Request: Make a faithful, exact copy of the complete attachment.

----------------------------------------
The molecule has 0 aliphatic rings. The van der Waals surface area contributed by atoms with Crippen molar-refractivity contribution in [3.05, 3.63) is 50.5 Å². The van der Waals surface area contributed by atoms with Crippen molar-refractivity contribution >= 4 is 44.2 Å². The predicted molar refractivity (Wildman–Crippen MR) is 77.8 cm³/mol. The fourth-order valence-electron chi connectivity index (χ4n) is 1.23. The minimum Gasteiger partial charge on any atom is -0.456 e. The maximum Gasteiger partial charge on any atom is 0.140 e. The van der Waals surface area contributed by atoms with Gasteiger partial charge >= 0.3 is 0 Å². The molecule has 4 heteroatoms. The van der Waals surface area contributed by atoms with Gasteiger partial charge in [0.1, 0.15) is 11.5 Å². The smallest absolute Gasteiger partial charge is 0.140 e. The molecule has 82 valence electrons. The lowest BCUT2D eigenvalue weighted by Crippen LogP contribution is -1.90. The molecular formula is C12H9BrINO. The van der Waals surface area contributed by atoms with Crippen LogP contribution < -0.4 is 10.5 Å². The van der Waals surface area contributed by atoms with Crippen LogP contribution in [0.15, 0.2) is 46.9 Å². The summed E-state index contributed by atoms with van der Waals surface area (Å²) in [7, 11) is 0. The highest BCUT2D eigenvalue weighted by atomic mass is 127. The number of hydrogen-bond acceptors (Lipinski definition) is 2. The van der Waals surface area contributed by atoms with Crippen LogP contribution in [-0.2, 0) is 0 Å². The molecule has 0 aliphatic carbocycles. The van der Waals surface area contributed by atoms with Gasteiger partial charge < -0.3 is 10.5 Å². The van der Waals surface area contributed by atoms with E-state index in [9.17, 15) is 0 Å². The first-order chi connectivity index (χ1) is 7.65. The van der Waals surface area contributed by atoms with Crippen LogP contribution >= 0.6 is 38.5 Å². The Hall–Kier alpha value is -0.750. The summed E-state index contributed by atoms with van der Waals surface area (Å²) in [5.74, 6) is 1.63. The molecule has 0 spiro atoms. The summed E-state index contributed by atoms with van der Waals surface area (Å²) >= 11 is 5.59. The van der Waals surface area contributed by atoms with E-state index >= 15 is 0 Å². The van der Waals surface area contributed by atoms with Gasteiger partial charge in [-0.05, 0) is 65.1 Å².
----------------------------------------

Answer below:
The molecule has 0 aliphatic rings. The van der Waals surface area contributed by atoms with Crippen molar-refractivity contribution in [3.05, 3.63) is 50.5 Å². The van der Waals surface area contributed by atoms with Crippen molar-refractivity contribution >= 4 is 44.2 Å². The predicted molar refractivity (Wildman–Crippen MR) is 77.8 cm³/mol. The fourth-order valence-electron chi connectivity index (χ4n) is 1.23. The minimum Gasteiger partial charge on any atom is -0.456 e. The maximum Gasteiger partial charge on any atom is 0.140 e. The van der Waals surface area contributed by atoms with Gasteiger partial charge >= 0.3 is 0 Å². The molecule has 4 heteroatoms. The van der Waals surface area contributed by atoms with Gasteiger partial charge in [0.1, 0.15) is 11.5 Å². The smallest absolute Gasteiger partial charge is 0.140 e. The molecule has 82 valence electrons. The lowest BCUT2D eigenvalue weighted by Crippen LogP contribution is -1.90. The molecular formula is C12H9BrINO. The van der Waals surface area contributed by atoms with Crippen LogP contribution < -0.4 is 10.5 Å². The van der Waals surface area contributed by atoms with Crippen LogP contribution in [0.15, 0.2) is 46.9 Å². The summed E-state index contributed by atoms with van der Waals surface area (Å²) in [7, 11) is 0. The highest BCUT2D eigenvalue weighted by atomic mass is 127. The number of hydrogen-bond acceptors (Lipinski definition) is 2. The van der Waals surface area contributed by atoms with Crippen LogP contribution in [-0.2, 0) is 0 Å². The molecule has 0 aliphatic carbocycles. The van der Waals surface area contributed by atoms with Gasteiger partial charge < -0.3 is 10.5 Å². The van der Waals surface area contributed by atoms with E-state index in [9.17, 15) is 0 Å². The first-order chi connectivity index (χ1) is 7.65. The van der Waals surface area contributed by atoms with Crippen LogP contribution >= 0.6 is 38.5 Å². The Hall–Kier alpha value is -0.750. The summed E-state index contributed by atoms with van der Waals surface area (Å²) in [5.74, 6) is 1.63. The molecule has 0 spiro atoms. The summed E-state index contributed by atoms with van der Waals surface area (Å²) >= 11 is 5.59. The van der Waals surface area contributed by atoms with E-state index >= 15 is 0 Å². The van der Waals surface area contributed by atoms with Gasteiger partial charge in [-0.05, 0) is 65.1 Å².